We met in a small bookstore owned by author Jorge Argueta in San Francisco’s Outer Mission, where Argueta writes his noted children’s books. His latest book, “Caravan to The North,”—illustrated by Manuel Monroy and translated by Elizabeth Bell—follows the character Misael Martínez, a young boy leaving his native home of El Salvador to join the caravan. 

“The idea about this book is born out of my own experience because I am also an immigrant,” Argueta said. “When I heard that there was a caravan coming from El Salvador to the states, I needed to go meet them and talk to them.”

Misael is a symbol that represents all the courageous families who left their homes in Central America. Misael leaves with his family from Plaza Divino Salvador, knowing he won’t return back to his beautiful country of El Salvador.

Jorge Argueta. Photo: Holly Ayala

“Most of the people that I saw were coming from small towns—from places with gang violence,”Argueta said. “The people that I saw, that I spoke to, are humble people. Most of the people leaving say, ‘I don’t want to leave [El Salvador] but there’s no more hope and I want a chance at a better life.’”  

It’s a decision that is central to the novel, made by more than one character, each coming to terms with their own realizations for why leaving north is the only viable option. Misael’s mamá shows bravery as she decides to uproot her family and join the caravan.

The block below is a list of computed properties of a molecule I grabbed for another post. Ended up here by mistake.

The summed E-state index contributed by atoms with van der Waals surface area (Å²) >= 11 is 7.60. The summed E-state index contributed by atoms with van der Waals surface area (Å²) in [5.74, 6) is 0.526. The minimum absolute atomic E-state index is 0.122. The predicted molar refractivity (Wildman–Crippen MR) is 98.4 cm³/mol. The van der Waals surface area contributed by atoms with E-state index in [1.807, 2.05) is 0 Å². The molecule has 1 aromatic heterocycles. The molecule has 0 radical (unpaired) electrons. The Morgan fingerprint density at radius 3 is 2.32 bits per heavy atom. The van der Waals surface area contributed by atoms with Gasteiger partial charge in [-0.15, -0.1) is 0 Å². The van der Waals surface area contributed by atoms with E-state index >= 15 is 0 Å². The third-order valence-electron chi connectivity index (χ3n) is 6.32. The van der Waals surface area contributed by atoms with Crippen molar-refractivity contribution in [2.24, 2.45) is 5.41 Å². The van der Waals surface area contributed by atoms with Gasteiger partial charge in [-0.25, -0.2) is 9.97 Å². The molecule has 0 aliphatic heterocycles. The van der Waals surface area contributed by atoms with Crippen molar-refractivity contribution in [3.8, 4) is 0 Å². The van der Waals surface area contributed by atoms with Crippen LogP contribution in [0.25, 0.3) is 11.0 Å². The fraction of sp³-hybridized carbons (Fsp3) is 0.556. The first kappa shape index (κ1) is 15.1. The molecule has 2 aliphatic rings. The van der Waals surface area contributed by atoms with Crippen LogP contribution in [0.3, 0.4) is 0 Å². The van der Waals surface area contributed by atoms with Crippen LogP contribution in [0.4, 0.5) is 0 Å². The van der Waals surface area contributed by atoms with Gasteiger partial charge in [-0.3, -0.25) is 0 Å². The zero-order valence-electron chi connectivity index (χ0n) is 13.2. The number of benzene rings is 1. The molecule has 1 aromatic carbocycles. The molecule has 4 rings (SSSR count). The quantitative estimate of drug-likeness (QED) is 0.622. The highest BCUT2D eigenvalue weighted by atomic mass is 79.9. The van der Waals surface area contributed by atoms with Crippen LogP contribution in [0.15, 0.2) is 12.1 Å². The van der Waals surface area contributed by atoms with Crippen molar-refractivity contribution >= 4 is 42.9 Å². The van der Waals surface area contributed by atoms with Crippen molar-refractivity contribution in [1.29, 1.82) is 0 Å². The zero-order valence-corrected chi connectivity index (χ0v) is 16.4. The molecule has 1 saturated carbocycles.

“Mamá says, ‘We’ve tried. I’ve looked for work. They won’t hire me. These boys make me brave. I’m going to the United States,’” Argueta writes in the book. 

This book  is a testimony for how leaving home is a painful experience and yes, the book hopes for the reader to empathize with the travelers. But the book hopes more for the reader to understand the caravan. 

What Argueta does beautifully is his honest portrayal of sadness: He writes, “Now I know, sadness is like not seeing, not hearing. It seems like everything stops, even the air, even the North, and your heart leaves you sigh by sigh. I’d better sing and keep dreaming.”

This novel not only shines because it’s true to the caravan experience, but because the novel is written for children. This book is impossible to put down. Argueta’s poetic form in storytelling allows the reader to connect and see themselves in the bravery of the characters. The excellent section breaks keep the pacing in real-time as the migrants are experiencing crossing with the caravan. This book is beautiful and a must-read for all allies of the Central American caravan.

Argueta has been fighting for migrant rights since he immigrated to the United States from El Salvador in the 1980s. He’s founded the Library of Dreams and is an award-winning author and publisher. “Caravan to The North” is now available from Groundwood Books in both English and Spanish.